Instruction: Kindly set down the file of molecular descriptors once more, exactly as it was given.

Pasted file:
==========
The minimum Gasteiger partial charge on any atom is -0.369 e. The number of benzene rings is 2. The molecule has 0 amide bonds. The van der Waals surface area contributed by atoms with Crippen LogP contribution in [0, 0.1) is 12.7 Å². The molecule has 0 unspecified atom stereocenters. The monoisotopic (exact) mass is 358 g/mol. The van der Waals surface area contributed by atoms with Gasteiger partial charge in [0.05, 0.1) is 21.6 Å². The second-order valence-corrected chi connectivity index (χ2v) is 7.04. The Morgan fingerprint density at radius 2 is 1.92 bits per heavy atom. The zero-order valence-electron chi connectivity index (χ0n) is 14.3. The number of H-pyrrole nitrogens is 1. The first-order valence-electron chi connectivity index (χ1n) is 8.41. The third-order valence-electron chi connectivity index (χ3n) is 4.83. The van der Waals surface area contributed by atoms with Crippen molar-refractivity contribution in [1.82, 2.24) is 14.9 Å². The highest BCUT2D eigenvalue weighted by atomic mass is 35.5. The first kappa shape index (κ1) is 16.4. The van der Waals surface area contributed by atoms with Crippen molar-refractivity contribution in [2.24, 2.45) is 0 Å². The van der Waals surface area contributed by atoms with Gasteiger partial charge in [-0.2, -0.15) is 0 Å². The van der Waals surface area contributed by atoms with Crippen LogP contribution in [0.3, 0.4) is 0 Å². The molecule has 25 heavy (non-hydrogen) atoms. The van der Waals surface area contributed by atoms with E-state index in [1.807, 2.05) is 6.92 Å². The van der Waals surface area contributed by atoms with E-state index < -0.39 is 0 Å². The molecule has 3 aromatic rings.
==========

The minimum Gasteiger partial charge on any atom is -0.369 e. The number of benzene rings is 2. The molecule has 0 amide bonds. The van der Waals surface area contributed by atoms with Crippen LogP contribution in [0, 0.1) is 12.7 Å². The molecule has 0 unspecified atom stereocenters. The monoisotopic (exact) mass is 358 g/mol. The van der Waals surface area contributed by atoms with Gasteiger partial charge in [0.05, 0.1) is 21.6 Å². The second-order valence-corrected chi connectivity index (χ2v) is 7.04. The Morgan fingerprint density at radius 2 is 1.92 bits per heavy atom. The zero-order valence-electron chi connectivity index (χ0n) is 14.3. The number of H-pyrrole nitrogens is 1. The first-order valence-electron chi connectivity index (χ1n) is 8.41. The third-order valence-electron chi connectivity index (χ3n) is 4.83. The van der Waals surface area contributed by atoms with Crippen molar-refractivity contribution in [1.82, 2.24) is 14.9 Å². The highest BCUT2D eigenvalue weighted by atomic mass is 35.5. The first kappa shape index (κ1) is 16.4. The van der Waals surface area contributed by atoms with Crippen molar-refractivity contribution in [2.24, 2.45) is 0 Å². The van der Waals surface area contributed by atoms with Gasteiger partial charge in [-0.2, -0.15) is 0 Å². The van der Waals surface area contributed by atoms with Crippen LogP contribution in [0.3, 0.4) is 0 Å². The molecule has 25 heavy (non-hydrogen) atoms. The van der Waals surface area contributed by atoms with E-state index in [1.807, 2.05) is 6.92 Å². The van der Waals surface area contributed by atoms with E-state index < -0.39 is 0 Å². The molecule has 3 aromatic rings.